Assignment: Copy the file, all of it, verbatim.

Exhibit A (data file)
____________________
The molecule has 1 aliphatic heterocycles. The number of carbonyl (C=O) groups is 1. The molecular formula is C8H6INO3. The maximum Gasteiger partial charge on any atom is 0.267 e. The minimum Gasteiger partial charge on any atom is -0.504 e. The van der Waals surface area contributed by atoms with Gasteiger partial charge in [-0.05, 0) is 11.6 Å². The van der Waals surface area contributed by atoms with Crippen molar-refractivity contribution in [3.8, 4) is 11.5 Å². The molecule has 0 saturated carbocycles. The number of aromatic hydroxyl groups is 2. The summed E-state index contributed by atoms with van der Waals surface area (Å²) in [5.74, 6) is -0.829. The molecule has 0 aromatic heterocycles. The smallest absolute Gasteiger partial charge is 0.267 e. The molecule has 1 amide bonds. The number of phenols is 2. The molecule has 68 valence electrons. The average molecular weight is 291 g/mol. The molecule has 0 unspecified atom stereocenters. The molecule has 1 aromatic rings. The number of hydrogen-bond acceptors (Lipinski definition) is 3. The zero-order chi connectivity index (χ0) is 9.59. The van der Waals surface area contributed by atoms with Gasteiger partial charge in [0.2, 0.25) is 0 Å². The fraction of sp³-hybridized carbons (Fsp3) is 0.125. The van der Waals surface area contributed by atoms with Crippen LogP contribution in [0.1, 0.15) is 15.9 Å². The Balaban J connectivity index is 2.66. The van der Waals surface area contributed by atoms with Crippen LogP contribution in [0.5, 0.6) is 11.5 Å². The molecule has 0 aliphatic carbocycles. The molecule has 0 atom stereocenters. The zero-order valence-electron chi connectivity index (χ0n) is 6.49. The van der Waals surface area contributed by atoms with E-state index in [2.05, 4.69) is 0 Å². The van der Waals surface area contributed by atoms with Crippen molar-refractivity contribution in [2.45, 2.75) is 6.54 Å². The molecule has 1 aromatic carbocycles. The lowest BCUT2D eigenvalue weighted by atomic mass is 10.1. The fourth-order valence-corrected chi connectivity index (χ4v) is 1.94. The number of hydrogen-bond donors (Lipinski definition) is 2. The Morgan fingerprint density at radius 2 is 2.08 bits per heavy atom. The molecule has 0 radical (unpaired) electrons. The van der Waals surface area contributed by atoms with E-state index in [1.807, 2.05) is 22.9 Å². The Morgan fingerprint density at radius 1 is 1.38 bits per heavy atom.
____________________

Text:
The molecule has 1 aliphatic heterocycles. The number of carbonyl (C=O) groups is 1. The molecular formula is C8H6INO3. The maximum Gasteiger partial charge on any atom is 0.267 e. The minimum Gasteiger partial charge on any atom is -0.504 e. The van der Waals surface area contributed by atoms with Gasteiger partial charge in [-0.05, 0) is 11.6 Å². The van der Waals surface area contributed by atoms with Crippen molar-refractivity contribution in [3.8, 4) is 11.5 Å². The molecule has 0 saturated carbocycles. The number of aromatic hydroxyl groups is 2. The summed E-state index contributed by atoms with van der Waals surface area (Å²) in [5.74, 6) is -0.829. The molecule has 0 aromatic heterocycles. The smallest absolute Gasteiger partial charge is 0.267 e. The molecule has 1 amide bonds. The number of phenols is 2. The molecule has 68 valence electrons. The average molecular weight is 291 g/mol. The molecule has 0 unspecified atom stereocenters. The molecule has 1 aromatic rings. The number of hydrogen-bond acceptors (Lipinski definition) is 3. The zero-order chi connectivity index (χ0) is 9.59. The van der Waals surface area contributed by atoms with Gasteiger partial charge in [0.2, 0.25) is 0 Å². The fraction of sp³-hybridized carbons (Fsp3) is 0.125. The van der Waals surface area contributed by atoms with Crippen LogP contribution in [0.1, 0.15) is 15.9 Å². The Balaban J connectivity index is 2.66. The van der Waals surface area contributed by atoms with Crippen LogP contribution in [0.5, 0.6) is 11.5 Å². The molecule has 0 aliphatic carbocycles. The molecule has 0 atom stereocenters. The zero-order valence-electron chi connectivity index (χ0n) is 6.49. The van der Waals surface area contributed by atoms with E-state index in [2.05, 4.69) is 0 Å². The van der Waals surface area contributed by atoms with Crippen molar-refractivity contribution in [2.45, 2.75) is 6.54 Å². The molecule has 1 aromatic carbocycles. The lowest BCUT2D eigenvalue weighted by atomic mass is 10.1. The fourth-order valence-corrected chi connectivity index (χ4v) is 1.94. The number of hydrogen-bond donors (Lipinski definition) is 2. The Morgan fingerprint density at radius 2 is 2.08 bits per heavy atom. The molecule has 0 radical (unpaired) electrons. The van der Waals surface area contributed by atoms with E-state index in [1.807, 2.05) is 22.9 Å². The Morgan fingerprint density at radius 1 is 1.38 bits per heavy atom.